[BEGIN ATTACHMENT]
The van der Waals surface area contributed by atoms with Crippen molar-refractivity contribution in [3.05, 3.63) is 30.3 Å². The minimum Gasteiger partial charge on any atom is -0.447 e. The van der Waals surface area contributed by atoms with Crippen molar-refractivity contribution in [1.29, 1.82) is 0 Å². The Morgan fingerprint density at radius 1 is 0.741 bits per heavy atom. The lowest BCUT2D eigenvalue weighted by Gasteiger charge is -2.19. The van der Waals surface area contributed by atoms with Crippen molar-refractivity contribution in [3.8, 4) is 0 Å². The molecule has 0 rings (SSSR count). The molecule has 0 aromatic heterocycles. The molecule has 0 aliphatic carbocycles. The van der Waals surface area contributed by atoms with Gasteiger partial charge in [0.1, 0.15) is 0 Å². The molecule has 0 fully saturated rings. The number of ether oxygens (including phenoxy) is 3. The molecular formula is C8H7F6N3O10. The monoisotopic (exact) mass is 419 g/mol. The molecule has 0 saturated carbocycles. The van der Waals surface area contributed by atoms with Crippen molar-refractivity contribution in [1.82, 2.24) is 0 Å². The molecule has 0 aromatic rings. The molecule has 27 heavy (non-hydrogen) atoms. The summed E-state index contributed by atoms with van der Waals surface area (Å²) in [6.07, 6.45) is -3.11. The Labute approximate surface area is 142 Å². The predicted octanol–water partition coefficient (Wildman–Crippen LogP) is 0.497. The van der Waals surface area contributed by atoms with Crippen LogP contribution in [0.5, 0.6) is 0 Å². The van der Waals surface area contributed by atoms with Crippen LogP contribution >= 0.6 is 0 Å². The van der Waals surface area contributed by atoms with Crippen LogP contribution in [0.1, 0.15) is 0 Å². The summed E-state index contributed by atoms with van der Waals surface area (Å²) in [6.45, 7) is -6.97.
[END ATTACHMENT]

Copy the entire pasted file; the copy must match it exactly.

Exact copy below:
The van der Waals surface area contributed by atoms with Crippen molar-refractivity contribution in [3.05, 3.63) is 30.3 Å². The minimum Gasteiger partial charge on any atom is -0.447 e. The van der Waals surface area contributed by atoms with Crippen molar-refractivity contribution in [1.29, 1.82) is 0 Å². The Morgan fingerprint density at radius 1 is 0.741 bits per heavy atom. The lowest BCUT2D eigenvalue weighted by Gasteiger charge is -2.19. The van der Waals surface area contributed by atoms with Crippen molar-refractivity contribution in [3.8, 4) is 0 Å². The molecule has 0 rings (SSSR count). The molecule has 0 aromatic heterocycles. The molecule has 0 aliphatic carbocycles. The van der Waals surface area contributed by atoms with Gasteiger partial charge in [0.1, 0.15) is 0 Å². The molecule has 0 fully saturated rings. The number of ether oxygens (including phenoxy) is 3. The molecular formula is C8H7F6N3O10. The monoisotopic (exact) mass is 419 g/mol. The molecule has 0 saturated carbocycles. The van der Waals surface area contributed by atoms with Crippen molar-refractivity contribution in [1.82, 2.24) is 0 Å². The molecule has 0 aromatic rings. The molecule has 27 heavy (non-hydrogen) atoms. The summed E-state index contributed by atoms with van der Waals surface area (Å²) in [6.07, 6.45) is -3.11. The Labute approximate surface area is 142 Å². The predicted octanol–water partition coefficient (Wildman–Crippen LogP) is 0.497. The van der Waals surface area contributed by atoms with Crippen LogP contribution in [0.5, 0.6) is 0 Å². The van der Waals surface area contributed by atoms with Crippen LogP contribution >= 0.6 is 0 Å². The van der Waals surface area contributed by atoms with Crippen LogP contribution in [0.1, 0.15) is 0 Å². The summed E-state index contributed by atoms with van der Waals surface area (Å²) in [6.45, 7) is -6.97.